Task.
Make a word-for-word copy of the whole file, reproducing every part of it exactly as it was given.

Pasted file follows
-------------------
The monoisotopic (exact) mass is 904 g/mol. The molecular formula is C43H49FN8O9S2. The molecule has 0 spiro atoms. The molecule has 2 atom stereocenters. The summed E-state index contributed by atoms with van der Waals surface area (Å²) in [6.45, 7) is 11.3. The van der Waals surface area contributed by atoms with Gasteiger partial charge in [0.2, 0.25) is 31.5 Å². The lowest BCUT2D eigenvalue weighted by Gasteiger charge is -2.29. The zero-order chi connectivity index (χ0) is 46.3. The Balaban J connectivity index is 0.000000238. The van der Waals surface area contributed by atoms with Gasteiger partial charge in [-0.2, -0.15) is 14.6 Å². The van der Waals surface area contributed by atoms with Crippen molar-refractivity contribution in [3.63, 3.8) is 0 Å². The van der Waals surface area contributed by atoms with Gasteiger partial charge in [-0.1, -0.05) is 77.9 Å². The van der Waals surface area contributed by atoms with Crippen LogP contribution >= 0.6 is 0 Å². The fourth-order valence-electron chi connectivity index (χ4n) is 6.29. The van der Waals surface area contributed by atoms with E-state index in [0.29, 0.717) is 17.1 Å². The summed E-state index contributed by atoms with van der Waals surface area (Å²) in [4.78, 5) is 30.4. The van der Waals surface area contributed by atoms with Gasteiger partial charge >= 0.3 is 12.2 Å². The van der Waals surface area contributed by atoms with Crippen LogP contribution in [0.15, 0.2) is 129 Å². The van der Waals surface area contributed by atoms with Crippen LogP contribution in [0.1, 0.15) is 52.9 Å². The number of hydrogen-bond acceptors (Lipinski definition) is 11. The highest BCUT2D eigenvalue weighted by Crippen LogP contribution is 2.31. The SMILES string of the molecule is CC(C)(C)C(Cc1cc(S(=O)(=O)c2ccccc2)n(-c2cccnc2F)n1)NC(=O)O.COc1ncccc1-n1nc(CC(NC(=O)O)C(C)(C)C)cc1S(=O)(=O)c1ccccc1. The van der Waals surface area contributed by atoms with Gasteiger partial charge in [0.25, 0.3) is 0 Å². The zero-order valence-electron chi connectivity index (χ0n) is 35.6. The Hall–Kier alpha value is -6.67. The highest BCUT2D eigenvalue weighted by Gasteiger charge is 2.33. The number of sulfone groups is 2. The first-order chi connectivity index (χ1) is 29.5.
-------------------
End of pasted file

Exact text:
The monoisotopic (exact) mass is 904 g/mol. The molecular formula is C43H49FN8O9S2. The molecule has 0 spiro atoms. The molecule has 2 atom stereocenters. The summed E-state index contributed by atoms with van der Waals surface area (Å²) in [6.45, 7) is 11.3. The van der Waals surface area contributed by atoms with Gasteiger partial charge in [0.2, 0.25) is 31.5 Å². The lowest BCUT2D eigenvalue weighted by Gasteiger charge is -2.29. The zero-order chi connectivity index (χ0) is 46.3. The Balaban J connectivity index is 0.000000238. The van der Waals surface area contributed by atoms with Gasteiger partial charge in [-0.2, -0.15) is 14.6 Å². The van der Waals surface area contributed by atoms with Crippen molar-refractivity contribution in [3.63, 3.8) is 0 Å². The van der Waals surface area contributed by atoms with Gasteiger partial charge in [-0.1, -0.05) is 77.9 Å². The van der Waals surface area contributed by atoms with Crippen LogP contribution >= 0.6 is 0 Å². The fourth-order valence-electron chi connectivity index (χ4n) is 6.29. The van der Waals surface area contributed by atoms with E-state index in [0.29, 0.717) is 17.1 Å². The summed E-state index contributed by atoms with van der Waals surface area (Å²) in [4.78, 5) is 30.4. The van der Waals surface area contributed by atoms with Gasteiger partial charge >= 0.3 is 12.2 Å². The van der Waals surface area contributed by atoms with Crippen LogP contribution in [0.15, 0.2) is 129 Å². The van der Waals surface area contributed by atoms with Crippen LogP contribution in [0.1, 0.15) is 52.9 Å². The number of hydrogen-bond acceptors (Lipinski definition) is 11. The highest BCUT2D eigenvalue weighted by Crippen LogP contribution is 2.31. The SMILES string of the molecule is CC(C)(C)C(Cc1cc(S(=O)(=O)c2ccccc2)n(-c2cccnc2F)n1)NC(=O)O.COc1ncccc1-n1nc(CC(NC(=O)O)C(C)(C)C)cc1S(=O)(=O)c1ccccc1. The van der Waals surface area contributed by atoms with Gasteiger partial charge in [0.25, 0.3) is 0 Å². The zero-order valence-electron chi connectivity index (χ0n) is 35.6. The Hall–Kier alpha value is -6.67. The highest BCUT2D eigenvalue weighted by Gasteiger charge is 2.33. The number of sulfone groups is 2. The first-order chi connectivity index (χ1) is 29.5.